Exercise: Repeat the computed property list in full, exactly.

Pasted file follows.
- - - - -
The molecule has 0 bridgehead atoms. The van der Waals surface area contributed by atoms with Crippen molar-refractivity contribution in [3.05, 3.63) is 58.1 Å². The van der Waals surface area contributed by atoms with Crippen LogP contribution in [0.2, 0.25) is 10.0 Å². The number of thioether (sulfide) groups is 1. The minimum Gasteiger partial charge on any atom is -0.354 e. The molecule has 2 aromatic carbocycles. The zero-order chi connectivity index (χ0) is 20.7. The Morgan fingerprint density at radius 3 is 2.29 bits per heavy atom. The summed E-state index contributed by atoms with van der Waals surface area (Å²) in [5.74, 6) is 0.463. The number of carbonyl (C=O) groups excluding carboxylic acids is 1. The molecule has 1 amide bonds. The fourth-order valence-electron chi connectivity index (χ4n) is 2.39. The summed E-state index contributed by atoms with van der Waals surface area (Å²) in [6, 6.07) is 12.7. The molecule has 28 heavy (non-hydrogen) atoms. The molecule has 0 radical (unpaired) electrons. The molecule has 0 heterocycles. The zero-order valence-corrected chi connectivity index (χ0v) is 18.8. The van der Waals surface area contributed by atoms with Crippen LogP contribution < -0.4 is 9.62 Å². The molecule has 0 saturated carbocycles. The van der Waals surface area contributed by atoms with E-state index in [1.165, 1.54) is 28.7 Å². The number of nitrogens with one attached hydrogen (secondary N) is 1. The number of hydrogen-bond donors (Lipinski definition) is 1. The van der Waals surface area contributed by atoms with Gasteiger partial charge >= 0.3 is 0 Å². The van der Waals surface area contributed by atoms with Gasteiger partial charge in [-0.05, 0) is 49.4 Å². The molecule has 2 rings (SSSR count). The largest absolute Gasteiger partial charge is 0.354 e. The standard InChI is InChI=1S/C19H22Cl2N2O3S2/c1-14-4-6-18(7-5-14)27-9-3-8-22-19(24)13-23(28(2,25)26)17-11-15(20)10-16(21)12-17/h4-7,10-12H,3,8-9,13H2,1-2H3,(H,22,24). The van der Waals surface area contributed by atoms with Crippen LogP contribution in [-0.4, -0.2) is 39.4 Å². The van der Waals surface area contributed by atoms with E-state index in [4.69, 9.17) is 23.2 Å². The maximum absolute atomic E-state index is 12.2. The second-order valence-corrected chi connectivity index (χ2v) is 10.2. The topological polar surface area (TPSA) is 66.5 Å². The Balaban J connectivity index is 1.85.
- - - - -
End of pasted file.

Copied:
The molecule has 0 bridgehead atoms. The van der Waals surface area contributed by atoms with Crippen molar-refractivity contribution in [3.05, 3.63) is 58.1 Å². The van der Waals surface area contributed by atoms with Crippen LogP contribution in [0.2, 0.25) is 10.0 Å². The number of thioether (sulfide) groups is 1. The minimum Gasteiger partial charge on any atom is -0.354 e. The molecule has 2 aromatic carbocycles. The zero-order chi connectivity index (χ0) is 20.7. The Morgan fingerprint density at radius 3 is 2.29 bits per heavy atom. The summed E-state index contributed by atoms with van der Waals surface area (Å²) in [5.74, 6) is 0.463. The number of carbonyl (C=O) groups excluding carboxylic acids is 1. The molecule has 1 amide bonds. The fourth-order valence-electron chi connectivity index (χ4n) is 2.39. The summed E-state index contributed by atoms with van der Waals surface area (Å²) in [6, 6.07) is 12.7. The molecule has 28 heavy (non-hydrogen) atoms. The molecule has 0 radical (unpaired) electrons. The molecule has 0 heterocycles. The zero-order valence-corrected chi connectivity index (χ0v) is 18.8. The van der Waals surface area contributed by atoms with Crippen LogP contribution < -0.4 is 9.62 Å². The molecule has 0 saturated carbocycles. The van der Waals surface area contributed by atoms with E-state index in [1.165, 1.54) is 28.7 Å². The number of nitrogens with one attached hydrogen (secondary N) is 1. The number of hydrogen-bond donors (Lipinski definition) is 1. The van der Waals surface area contributed by atoms with Gasteiger partial charge >= 0.3 is 0 Å². The van der Waals surface area contributed by atoms with Gasteiger partial charge in [-0.05, 0) is 49.4 Å². The molecule has 2 rings (SSSR count). The largest absolute Gasteiger partial charge is 0.354 e. The standard InChI is InChI=1S/C19H22Cl2N2O3S2/c1-14-4-6-18(7-5-14)27-9-3-8-22-19(24)13-23(28(2,25)26)17-11-15(20)10-16(21)12-17/h4-7,10-12H,3,8-9,13H2,1-2H3,(H,22,24). The van der Waals surface area contributed by atoms with Crippen LogP contribution in [-0.4, -0.2) is 39.4 Å². The van der Waals surface area contributed by atoms with E-state index in [4.69, 9.17) is 23.2 Å². The maximum absolute atomic E-state index is 12.2. The second-order valence-corrected chi connectivity index (χ2v) is 10.2. The topological polar surface area (TPSA) is 66.5 Å². The Balaban J connectivity index is 1.85.